Anise Mead 1554 Valleriola

This week’s mead recipe is from 1554. It is a simple recipe using anise as a flavoring.

Francois (Francisco, Franciscus) Valleriola (Valleriole) 1504-1580 was a Doctor practicing in Turin, Italy where he was also a professor of medicine appointed by the Duke of Piedmont. He was the author of at least 5 books on medical matters. One of these ‘Enarrationum medicinalium libri sex item’, contains the following passage:

Hoc es: Celerrime & universim vinum nutrit.

Itaque vini loco per accessionum impetus, aqua mellis in qua anisi semen ad ventriculi robur, & flatuum dissolutionem incoctum sit, ex Pauli sententia conveniet.

TRANSLATION (Laura Angotti): This is: wine nourishes rapidly and universally.

And so, instead of wine which comes in by force, use aqua mellis in which there are cooked anise seeds to support the stomach and dissolve the gas. As Pauli has agreed and understood.

Pauli is probably Paulus Aegineta, a 7th century compiler of medical knowledge. My records do not show other references to anise mead from Aegineta, which suggests a line for further investigation.

Anise from the 6th c. Codex Julianus Aniciae

Anise is one of the more common additions to mead. Treating gas was one of the most common uses. Anise has also been used in sweets and as a breath freshener.

This recipe can be interpreted as either anise cooked into mead after fermentation, or fermentation of mead after anise has been cooked into the must.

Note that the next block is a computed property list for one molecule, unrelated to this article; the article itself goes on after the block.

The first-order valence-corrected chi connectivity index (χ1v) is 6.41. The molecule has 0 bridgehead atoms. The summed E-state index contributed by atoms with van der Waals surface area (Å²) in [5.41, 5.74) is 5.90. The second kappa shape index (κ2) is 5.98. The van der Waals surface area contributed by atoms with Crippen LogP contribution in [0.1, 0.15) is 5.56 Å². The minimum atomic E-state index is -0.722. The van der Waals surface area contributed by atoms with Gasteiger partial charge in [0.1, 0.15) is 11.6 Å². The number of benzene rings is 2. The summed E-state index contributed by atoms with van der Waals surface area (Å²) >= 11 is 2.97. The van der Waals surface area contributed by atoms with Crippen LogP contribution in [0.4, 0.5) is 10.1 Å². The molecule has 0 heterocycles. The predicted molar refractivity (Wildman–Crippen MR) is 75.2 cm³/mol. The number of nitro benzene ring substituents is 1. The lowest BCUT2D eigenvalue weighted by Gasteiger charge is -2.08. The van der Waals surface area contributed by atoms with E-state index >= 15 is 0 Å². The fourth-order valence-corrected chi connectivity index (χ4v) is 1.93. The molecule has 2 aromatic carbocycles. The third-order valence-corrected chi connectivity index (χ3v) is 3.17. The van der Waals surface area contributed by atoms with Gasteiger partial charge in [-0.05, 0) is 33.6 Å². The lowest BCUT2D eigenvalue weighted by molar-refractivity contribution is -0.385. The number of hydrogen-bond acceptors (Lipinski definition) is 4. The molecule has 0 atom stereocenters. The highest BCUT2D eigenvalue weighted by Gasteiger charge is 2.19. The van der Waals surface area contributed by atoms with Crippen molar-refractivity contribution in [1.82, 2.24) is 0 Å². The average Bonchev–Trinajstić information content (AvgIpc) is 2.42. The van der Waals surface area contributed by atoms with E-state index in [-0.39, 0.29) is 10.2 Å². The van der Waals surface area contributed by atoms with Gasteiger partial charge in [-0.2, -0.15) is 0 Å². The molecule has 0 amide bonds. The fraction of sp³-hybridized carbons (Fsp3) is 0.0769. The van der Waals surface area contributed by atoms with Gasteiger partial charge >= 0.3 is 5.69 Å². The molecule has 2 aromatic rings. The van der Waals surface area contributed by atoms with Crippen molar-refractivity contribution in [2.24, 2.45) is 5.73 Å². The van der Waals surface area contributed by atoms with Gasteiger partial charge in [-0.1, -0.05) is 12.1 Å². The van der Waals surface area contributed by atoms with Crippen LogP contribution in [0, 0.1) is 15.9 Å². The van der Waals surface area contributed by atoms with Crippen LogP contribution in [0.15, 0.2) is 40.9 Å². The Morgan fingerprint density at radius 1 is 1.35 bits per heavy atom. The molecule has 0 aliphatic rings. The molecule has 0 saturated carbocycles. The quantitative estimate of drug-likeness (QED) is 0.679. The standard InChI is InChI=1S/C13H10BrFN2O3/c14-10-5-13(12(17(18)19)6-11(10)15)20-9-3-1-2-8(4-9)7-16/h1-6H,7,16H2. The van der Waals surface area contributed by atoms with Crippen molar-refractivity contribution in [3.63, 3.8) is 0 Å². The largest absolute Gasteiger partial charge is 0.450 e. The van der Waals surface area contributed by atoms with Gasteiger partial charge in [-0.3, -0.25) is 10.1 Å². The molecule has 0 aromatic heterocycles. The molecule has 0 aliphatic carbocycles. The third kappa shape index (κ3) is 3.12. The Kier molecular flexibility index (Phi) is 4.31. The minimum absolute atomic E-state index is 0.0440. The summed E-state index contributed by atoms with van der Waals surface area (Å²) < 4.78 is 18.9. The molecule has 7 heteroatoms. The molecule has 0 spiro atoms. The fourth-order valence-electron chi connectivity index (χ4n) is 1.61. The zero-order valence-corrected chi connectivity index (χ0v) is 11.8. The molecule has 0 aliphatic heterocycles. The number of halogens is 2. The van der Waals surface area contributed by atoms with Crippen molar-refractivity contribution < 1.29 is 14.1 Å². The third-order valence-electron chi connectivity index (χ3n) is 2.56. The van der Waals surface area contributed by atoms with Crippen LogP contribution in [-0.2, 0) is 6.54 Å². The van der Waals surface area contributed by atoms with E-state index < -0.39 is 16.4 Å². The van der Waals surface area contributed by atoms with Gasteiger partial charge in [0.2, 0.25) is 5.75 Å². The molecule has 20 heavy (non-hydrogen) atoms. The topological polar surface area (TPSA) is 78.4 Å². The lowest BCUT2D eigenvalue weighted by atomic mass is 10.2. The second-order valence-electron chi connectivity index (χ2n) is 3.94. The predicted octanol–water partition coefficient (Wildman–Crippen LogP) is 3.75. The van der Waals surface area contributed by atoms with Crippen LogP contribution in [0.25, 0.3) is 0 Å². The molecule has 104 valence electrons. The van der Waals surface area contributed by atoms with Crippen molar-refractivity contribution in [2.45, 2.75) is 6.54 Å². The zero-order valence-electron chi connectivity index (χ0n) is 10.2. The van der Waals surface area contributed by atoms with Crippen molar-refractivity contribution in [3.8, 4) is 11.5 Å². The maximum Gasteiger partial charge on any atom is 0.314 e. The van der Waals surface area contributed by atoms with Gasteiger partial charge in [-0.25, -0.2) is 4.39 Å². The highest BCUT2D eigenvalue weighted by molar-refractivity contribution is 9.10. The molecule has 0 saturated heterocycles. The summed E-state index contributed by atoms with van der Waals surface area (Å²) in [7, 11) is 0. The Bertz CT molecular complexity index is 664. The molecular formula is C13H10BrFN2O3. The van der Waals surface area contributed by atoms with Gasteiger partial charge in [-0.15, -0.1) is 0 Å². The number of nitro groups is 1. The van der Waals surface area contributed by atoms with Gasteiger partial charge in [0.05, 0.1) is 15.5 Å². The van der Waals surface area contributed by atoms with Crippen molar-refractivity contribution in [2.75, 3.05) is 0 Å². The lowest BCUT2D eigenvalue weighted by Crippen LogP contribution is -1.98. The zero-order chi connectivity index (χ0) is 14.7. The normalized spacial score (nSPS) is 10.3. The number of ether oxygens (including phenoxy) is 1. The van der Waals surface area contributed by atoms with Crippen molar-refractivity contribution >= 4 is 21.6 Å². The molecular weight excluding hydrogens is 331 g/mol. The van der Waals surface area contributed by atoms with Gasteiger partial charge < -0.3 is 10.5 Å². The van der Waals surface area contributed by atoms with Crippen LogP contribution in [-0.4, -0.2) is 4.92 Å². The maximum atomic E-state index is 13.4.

Montpellier, France in 1562 

Valleriola trained at the medical school in Montpelier, which is located slightly closer to Spain than Italy along the Mediterranean coast of France.  Montpellier is the oldest still-active medical school in Europe. Salerno was older and is more famous (founded in the 9th century south of Rome), but was disbanded in 1811. Montpellier was originally established probably in the 10th century; by the 12th century it was a prosperous trading town. With the spice trade came knowledge of Arabic medicine. By 1000 graduates of Salerno were teaching at Montpellier. The Univeratas Medicorum was established and blessed by Pope Honorius III in 1220. The successor to this school remains in operation today. (Regnier, 2015; Lyons, Undated)

I made an anise mead with about 1 ½ tsp anise boiled in per gallon. It had a relatively low sugar content and fermented dry. The nose was reminiscent of a New Zealand Sauvignon Blanc, with some sharp and acid overtones; anise was present but not strong. The flavor was moderately anise in taste, with little honey residual.

‘Dioscorides, Codex Julianae Aniciae: Aniseed’ . Credit: Wellcome CollectionCC BY c.512.

Map of Montpellier from Braun & Hogenberg. 1572. Civitates orbis terrarium. © The Hebrew University of Jerusalem & The Jewish National & University Library

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